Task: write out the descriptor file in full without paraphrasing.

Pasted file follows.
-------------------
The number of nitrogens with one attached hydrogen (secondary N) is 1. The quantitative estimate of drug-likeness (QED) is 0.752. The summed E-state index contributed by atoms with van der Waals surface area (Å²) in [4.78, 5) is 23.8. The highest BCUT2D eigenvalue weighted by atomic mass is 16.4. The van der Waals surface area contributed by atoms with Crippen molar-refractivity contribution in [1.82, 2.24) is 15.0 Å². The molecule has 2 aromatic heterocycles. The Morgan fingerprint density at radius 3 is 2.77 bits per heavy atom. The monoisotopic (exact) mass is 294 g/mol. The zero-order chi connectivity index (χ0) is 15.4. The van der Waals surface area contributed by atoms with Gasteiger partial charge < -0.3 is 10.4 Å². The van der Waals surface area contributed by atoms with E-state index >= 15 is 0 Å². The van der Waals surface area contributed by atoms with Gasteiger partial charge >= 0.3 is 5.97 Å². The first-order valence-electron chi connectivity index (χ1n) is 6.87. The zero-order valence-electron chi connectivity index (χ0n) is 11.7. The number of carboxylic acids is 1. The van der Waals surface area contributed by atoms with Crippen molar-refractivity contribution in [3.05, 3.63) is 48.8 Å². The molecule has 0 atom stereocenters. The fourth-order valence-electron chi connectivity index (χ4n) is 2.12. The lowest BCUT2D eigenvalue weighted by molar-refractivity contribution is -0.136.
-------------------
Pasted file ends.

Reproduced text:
The number of nitrogens with one attached hydrogen (secondary N) is 1. The quantitative estimate of drug-likeness (QED) is 0.752. The summed E-state index contributed by atoms with van der Waals surface area (Å²) in [4.78, 5) is 23.8. The highest BCUT2D eigenvalue weighted by atomic mass is 16.4. The van der Waals surface area contributed by atoms with Crippen molar-refractivity contribution in [1.82, 2.24) is 15.0 Å². The molecule has 2 aromatic heterocycles. The Morgan fingerprint density at radius 3 is 2.77 bits per heavy atom. The monoisotopic (exact) mass is 294 g/mol. The zero-order chi connectivity index (χ0) is 15.4. The van der Waals surface area contributed by atoms with Gasteiger partial charge < -0.3 is 10.4 Å². The van der Waals surface area contributed by atoms with E-state index >= 15 is 0 Å². The van der Waals surface area contributed by atoms with Gasteiger partial charge >= 0.3 is 5.97 Å². The first-order valence-electron chi connectivity index (χ1n) is 6.87. The zero-order valence-electron chi connectivity index (χ0n) is 11.7. The number of carboxylic acids is 1. The van der Waals surface area contributed by atoms with Crippen molar-refractivity contribution in [3.05, 3.63) is 48.8 Å². The molecule has 0 atom stereocenters. The fourth-order valence-electron chi connectivity index (χ4n) is 2.12. The lowest BCUT2D eigenvalue weighted by molar-refractivity contribution is -0.136.